FICA and FUTA caps refer to common law employment relationships


The Court of Appeals for the Federal Circuit upheld a lower court decision that the wage caps for the Federal Insurance Contributions Act (FICA) and Federal Unemployment Tax Act (FUTA) must be calculated by reference to common law employment relationships rather than statutory employment relationships. Thus, a payroll service company with statutory employees who worked for multiple common law employers had to apply the FICA and FUTA wage caps to the wages paid to each statutory employee by each common law employer. The court also upheld the lower court’s decision barring the taxpayer’s attempt to reclassify some of its employees as independent contractors.

Statutory employers, such as payroll service companies, are required to remit employer FICA and FUTA taxes and employee FICA taxes even though they are not common law employers. Although FICA and FUTA taxes are capped at different wage levels, both are imposed on every employer and are based on remuneration with respect to employment paid to an individual by an employer. Employment is any service provided by an employee, as defined by common law rules. In 1999, the IRS took the position in Technical Advice Memorandum 199918056 that payroll service companies should not aggregate the wages from multiple common law employers when computing the FICA and FUTA tax wage caps.

Cencast Services LP is a payroll service company for motion picture and television production companies. The production companies hire and supervise the workers; however, Cencast pays the workers, files payroll tax returns, and remits payroll taxes to the IRS for them. From 1991 to 1996, Cencast treated each employed production worker as its employee, and as a result, Cencast aggregated the annual wages paid to an employee and then applied the FICA and FUTA wage caps to each worker’s total wages from all production companies rather than to the wages earned at each company. In 2001, the IRS assessed FUTA tax and FICA tax deficiencies of approximately $43.7 million and $15.6 million, respectively, for tax years 1991–1996, on the basis that each production company was the employer for purposes of computing the wage caps. Cencast later litigated the issue, but the Court of Federal Claims agreed with the IRS. When the parties later engaged in settlement discussions, Cencast argued, for the first time, that some of the employees should be classified as independent contractors. After another round of litigation, the Claims Court barred as untimely Cencast’s independent contractor argument. Cencast appealed both decisions.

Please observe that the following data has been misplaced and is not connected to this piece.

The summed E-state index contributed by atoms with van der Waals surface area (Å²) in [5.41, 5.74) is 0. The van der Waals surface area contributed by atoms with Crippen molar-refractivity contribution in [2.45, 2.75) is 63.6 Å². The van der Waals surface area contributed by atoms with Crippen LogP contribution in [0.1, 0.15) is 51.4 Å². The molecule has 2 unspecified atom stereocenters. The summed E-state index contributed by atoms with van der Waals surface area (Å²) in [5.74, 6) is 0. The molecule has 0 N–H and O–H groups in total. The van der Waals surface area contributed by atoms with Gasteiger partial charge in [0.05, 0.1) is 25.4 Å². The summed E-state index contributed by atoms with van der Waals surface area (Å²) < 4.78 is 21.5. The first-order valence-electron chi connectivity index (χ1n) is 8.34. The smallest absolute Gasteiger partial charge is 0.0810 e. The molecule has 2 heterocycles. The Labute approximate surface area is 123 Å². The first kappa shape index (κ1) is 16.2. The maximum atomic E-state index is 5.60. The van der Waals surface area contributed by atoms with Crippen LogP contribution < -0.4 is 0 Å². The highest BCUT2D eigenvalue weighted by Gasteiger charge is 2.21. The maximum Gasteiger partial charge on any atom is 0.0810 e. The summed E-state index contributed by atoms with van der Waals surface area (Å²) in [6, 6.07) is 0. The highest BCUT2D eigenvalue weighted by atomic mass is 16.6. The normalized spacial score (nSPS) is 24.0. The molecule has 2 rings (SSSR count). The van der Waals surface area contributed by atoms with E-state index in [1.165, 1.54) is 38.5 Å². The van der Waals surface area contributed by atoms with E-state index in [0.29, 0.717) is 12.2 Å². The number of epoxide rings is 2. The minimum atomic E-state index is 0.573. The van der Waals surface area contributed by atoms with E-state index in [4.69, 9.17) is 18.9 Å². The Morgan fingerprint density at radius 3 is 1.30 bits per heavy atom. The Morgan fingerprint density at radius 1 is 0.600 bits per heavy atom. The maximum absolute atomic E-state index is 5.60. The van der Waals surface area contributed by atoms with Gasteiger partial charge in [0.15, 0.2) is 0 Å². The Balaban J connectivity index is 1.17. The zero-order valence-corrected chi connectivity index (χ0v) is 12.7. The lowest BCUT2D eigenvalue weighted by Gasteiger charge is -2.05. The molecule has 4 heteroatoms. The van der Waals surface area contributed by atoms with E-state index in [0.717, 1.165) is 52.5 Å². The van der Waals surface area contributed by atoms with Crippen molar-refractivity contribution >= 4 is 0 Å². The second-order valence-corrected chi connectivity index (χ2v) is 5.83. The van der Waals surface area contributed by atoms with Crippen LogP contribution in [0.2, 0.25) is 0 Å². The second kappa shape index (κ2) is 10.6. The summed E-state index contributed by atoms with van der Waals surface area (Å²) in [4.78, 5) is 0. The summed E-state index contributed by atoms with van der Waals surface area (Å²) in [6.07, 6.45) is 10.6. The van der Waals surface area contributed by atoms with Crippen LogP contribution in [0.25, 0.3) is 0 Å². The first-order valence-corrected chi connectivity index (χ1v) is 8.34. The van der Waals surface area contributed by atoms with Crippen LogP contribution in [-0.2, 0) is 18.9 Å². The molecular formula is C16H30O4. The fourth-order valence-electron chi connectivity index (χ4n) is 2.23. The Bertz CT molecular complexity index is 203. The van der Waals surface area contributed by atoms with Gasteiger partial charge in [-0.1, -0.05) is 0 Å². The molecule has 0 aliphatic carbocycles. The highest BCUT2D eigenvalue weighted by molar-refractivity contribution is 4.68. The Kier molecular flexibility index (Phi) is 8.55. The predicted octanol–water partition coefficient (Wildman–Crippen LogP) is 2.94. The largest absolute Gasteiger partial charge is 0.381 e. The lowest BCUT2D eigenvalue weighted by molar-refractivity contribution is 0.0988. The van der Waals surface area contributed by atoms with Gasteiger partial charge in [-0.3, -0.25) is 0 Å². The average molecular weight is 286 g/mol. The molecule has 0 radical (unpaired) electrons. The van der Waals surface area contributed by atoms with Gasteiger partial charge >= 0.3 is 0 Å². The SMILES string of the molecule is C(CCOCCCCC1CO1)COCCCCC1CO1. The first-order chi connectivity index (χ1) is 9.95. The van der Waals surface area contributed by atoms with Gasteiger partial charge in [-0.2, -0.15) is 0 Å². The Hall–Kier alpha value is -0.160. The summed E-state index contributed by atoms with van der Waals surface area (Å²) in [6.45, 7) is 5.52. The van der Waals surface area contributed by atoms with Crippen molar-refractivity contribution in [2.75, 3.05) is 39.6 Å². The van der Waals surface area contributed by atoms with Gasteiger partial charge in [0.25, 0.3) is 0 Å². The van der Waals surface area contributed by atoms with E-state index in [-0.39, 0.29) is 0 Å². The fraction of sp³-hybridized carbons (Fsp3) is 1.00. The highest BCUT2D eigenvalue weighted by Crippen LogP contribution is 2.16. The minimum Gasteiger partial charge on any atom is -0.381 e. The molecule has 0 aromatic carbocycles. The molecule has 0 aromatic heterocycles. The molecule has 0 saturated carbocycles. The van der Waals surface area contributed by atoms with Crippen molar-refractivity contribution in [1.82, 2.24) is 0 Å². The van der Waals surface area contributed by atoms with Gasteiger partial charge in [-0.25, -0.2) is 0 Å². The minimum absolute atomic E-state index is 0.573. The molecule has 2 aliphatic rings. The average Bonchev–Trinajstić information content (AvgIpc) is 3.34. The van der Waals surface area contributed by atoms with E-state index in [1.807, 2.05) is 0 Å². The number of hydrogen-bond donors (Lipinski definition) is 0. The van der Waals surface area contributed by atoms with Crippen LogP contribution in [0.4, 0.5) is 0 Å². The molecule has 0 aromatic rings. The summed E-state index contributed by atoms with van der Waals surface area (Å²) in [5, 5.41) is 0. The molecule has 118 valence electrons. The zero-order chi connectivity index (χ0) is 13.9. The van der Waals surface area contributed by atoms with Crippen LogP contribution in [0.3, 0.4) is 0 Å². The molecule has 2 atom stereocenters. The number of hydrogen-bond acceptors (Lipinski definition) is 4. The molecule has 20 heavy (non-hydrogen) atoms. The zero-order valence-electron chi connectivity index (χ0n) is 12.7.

The appellate court agreed with the IRS on both issues. Cencast argued the FICA and FUTA tax liabilities are imposed only on the entity that pays the wages. The court agreed that the statutory employer is an employer required to remit the taxes; however, it held the computation of the FICA and FUTA taxes is based on wages from employment, and it is the common law employer that provides that employment. Since the FICA and FUTA wage caps are defined as a portion of the remuneration for employment, the wages earned from the common law employer are the measure of the FICA and FUTA wage caps, according to the court. The court added that applying the wage caps as Cencast desired would make no sense, since common law employers could reduce their FUTA and FICA taxes by using companies such as Cencast, a result Congress could not have intended.

The appellate court also held Cencast’s attempt to argue that some of the employees should be classified as independent contractors was untimely because Cencast could have raised the issue at multiple points over many years and failed to do so.

  Cencast Services LP, No. 2012-5142 (Fed Cir. 9/10/13), aff’g 94 Fed. Cl. 425 (2010)

By Charles J. Reichert, CPA, instructor of accounting, University of Minnesota–Duluth.


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